Last month a 14-year-old Black student at an Edmonton school was the victim of an attack. In a video, several boys physically attack the student and call him the N-word. The incident left the boy in hospital with a concussion. The assault on the student was clearly a racist act, something community members and his family underscored.
The Edmonton Public School District called the incident a “hate-filled attack” and have recommended expelling the perpetrators.
However, the Edmonton police called it a “consensual school yard fight.” Around 200 hundred people rallied outside the police headquarters in Edmonton, calling on the police to retract their statement and apologize.
The discrepancies between responses are not surprising. Police in Edmonton and across Canada have repeatedly misunderstood and stigmatized racialized communities.
A recent report on the death of Colten Boushie and the treatment of his mother called on police to address “out-of-date beliefs” which “take root in organizations and systems, influencing the way things are done.”
Racism and oppression are not only entrenched in policing, but also other institutions like our school systems.
Lack of diversity
Current hiring practices within school systems do not reflect Black, Indigenous or People of Colour communities.
Canada has limited data on racialized individuals.
Where communities have documented experiences of Black students, such as in the Toronto District School Board, these students have described the negative effects of anti-Black racism they encounter at school. Racialized data from the United States also tells us that compared to their peers, Black children are more likely to be treated differently within the education system.
When incidents occur, Black students are less likely to be given the benefit of the doubt or to be believed. They are more likely to be strictly punished for minor transgressions, mislabelled as troublesome, or believed to have learning difficulties.
Implementing greater employment equity in our school systems is a necessary step toward addressing the lack of representation. Women, members of visible minorities, people with disabilities and Indigenous Peoples combined make up over 60 per cent of Canada’s labour force and yet are minimally represented in the school system’s administration or classrooms despite a movement towards decolonizing our educational systems.
The lack of diversity among educators is not reflective of the students in our schools. When Black and racialized people are employed in the school system, it creates a more diverse school community. Black people will have greater confidence in a system they feel represents them and stand a chance to benefit from these equitable practices.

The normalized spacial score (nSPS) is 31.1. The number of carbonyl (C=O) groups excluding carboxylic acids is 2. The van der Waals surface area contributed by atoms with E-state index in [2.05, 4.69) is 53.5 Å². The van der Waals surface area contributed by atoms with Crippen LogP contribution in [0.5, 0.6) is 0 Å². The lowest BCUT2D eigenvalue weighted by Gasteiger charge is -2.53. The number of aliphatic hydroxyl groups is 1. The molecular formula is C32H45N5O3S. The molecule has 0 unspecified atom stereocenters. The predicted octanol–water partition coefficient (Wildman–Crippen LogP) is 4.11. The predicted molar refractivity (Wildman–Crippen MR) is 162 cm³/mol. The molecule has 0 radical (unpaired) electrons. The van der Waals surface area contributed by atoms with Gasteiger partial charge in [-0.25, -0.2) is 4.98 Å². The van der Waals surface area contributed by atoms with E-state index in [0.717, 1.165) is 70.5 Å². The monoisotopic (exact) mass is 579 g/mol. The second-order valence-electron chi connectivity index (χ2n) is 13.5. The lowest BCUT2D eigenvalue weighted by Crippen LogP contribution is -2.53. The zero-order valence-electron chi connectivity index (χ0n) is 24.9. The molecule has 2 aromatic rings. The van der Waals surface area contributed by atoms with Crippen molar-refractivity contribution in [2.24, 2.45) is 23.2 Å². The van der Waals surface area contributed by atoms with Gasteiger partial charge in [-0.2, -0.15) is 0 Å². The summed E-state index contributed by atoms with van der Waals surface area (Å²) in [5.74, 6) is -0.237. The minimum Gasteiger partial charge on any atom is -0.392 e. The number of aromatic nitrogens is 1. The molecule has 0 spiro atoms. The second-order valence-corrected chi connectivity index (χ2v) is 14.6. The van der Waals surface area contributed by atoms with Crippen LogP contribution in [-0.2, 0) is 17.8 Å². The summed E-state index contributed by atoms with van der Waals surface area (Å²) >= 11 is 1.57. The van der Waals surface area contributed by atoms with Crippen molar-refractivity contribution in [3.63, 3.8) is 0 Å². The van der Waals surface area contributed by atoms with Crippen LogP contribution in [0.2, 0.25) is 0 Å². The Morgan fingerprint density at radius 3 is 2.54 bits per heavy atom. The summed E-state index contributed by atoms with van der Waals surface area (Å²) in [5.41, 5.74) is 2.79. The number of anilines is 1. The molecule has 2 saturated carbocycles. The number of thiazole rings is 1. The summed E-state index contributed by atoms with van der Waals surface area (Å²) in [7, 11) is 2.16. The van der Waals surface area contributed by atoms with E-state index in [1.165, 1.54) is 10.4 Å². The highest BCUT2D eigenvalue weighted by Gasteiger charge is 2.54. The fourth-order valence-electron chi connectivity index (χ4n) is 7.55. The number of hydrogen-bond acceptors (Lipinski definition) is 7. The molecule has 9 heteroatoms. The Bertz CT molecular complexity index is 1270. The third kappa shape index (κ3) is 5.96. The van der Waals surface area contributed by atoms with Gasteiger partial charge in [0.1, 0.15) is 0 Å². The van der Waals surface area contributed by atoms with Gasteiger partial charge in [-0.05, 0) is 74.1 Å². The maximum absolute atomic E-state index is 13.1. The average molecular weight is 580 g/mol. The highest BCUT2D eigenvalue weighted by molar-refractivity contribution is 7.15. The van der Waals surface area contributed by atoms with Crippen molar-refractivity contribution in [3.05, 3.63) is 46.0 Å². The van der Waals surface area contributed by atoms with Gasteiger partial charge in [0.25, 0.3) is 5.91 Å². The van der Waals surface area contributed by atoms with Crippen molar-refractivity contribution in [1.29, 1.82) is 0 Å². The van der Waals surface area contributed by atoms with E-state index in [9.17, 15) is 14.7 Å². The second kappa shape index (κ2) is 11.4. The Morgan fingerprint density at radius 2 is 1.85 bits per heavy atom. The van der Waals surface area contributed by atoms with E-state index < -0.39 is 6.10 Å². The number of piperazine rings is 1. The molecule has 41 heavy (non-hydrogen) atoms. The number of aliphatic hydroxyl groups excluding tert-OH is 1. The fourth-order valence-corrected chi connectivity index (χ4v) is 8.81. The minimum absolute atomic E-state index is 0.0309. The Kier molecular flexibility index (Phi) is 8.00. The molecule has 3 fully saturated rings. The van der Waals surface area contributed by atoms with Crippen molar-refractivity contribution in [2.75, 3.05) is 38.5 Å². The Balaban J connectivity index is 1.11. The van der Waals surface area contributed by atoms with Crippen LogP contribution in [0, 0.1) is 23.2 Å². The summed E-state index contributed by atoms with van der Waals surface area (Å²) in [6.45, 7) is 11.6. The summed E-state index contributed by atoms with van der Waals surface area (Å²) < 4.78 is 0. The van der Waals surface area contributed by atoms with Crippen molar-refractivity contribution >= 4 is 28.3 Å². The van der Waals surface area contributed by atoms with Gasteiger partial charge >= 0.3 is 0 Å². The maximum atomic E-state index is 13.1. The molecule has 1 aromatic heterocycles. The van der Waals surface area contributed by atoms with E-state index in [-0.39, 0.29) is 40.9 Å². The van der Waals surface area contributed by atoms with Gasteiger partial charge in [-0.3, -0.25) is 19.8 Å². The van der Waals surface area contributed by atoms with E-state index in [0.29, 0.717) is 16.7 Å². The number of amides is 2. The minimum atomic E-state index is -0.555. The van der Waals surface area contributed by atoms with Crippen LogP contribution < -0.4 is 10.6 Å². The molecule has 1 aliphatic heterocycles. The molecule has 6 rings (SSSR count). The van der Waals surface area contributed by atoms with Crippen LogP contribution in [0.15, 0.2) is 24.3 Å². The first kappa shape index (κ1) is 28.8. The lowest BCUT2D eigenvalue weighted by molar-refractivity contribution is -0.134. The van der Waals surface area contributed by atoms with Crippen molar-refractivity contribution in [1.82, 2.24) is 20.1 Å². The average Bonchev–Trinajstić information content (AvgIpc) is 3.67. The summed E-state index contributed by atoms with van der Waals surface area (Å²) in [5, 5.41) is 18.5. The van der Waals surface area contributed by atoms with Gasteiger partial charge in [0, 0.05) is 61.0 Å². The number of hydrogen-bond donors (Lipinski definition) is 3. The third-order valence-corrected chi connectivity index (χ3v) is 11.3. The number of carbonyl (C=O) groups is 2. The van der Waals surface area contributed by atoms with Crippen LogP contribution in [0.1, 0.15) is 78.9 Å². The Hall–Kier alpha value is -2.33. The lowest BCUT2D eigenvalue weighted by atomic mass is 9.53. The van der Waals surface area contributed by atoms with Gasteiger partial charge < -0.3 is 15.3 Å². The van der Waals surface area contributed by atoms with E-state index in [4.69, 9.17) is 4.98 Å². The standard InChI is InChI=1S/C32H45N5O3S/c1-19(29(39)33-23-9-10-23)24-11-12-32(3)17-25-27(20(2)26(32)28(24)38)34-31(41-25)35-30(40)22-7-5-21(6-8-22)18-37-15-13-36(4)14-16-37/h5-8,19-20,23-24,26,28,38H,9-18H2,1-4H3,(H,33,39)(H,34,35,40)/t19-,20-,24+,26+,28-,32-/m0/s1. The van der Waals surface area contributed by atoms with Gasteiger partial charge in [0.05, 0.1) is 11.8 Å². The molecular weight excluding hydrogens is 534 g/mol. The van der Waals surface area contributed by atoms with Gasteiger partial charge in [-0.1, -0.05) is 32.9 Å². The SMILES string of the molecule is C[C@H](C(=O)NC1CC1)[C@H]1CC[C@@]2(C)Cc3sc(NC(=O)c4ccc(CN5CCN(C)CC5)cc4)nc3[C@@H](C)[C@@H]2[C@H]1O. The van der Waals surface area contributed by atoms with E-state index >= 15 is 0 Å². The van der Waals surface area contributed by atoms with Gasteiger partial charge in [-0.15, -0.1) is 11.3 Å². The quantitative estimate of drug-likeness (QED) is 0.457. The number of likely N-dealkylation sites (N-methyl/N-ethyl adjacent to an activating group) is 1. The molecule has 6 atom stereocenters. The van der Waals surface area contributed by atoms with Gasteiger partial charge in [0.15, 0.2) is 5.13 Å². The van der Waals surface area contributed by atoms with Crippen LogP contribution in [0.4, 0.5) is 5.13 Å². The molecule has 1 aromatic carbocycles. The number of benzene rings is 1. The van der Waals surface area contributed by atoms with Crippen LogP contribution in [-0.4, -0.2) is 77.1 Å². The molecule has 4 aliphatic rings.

Despite a focus on reconciliation and educators learning about colonial history, there remains a lingering racism in schools.
Simply talking about racism doesn’t make it go away. As anti-colonial scholar Kathryn McKittrick reminds us, “description is not liberation.” Movement towards racial equality cannot succeed through tokenistic practices like land acknowledgements by the same institutions where Black and Brown students are exposed to racism every day.
Instead of recognizing and addressing the serious issues in education, the government of Alberta has introduced a draft K-6 curriculum that white washes Canadian history. A white colonial history is being taught in the classroom while racialized children experience its outcome in the school yard. This is despite a long history of Black people in Alberta.
Impacts on mental health
Anti-Black racism within the education system negatively impacts the physical and mental well-being of Black children.
Anti-Black racism can lead to chronic stress which is associated with changes in hormones that cause inflammation in the body, a marker of chronic disease. Chronic and prolonged traumatic experiences can change children’s brain development. Children may suffer from issues with self-confidence, social isolation and disrupted sleep and eating patterns.
The Canadian Public Health Association, in collaboration with seven provincial and territorial public health associations, has declared racism a public health issue. The association provided recommendations for agencies and organizations involved in education, research and the provision of health and social services to address systemic racism in Canada.
Some suggestions include: a system-wide review of regulations, policies, processes and practices to identify and remove any racist systems and approaches; providing mandatory anti-racism and anti-oppression training for all staff and volunteers; collect race and ethnicity data in an appropriate and sensitive manner; and monitor their organizations for stereotyping, discrimination and racist actions and take corrective actions.
When an education system and teachers do not understand the cultural context of the racialized children in their care, the supports they design and implement to help those children will miss the mark.
With this latest incident, the public schooling and policing systems have yet another opportunity to respond appropriately to racialized violence. The Black community is waiting.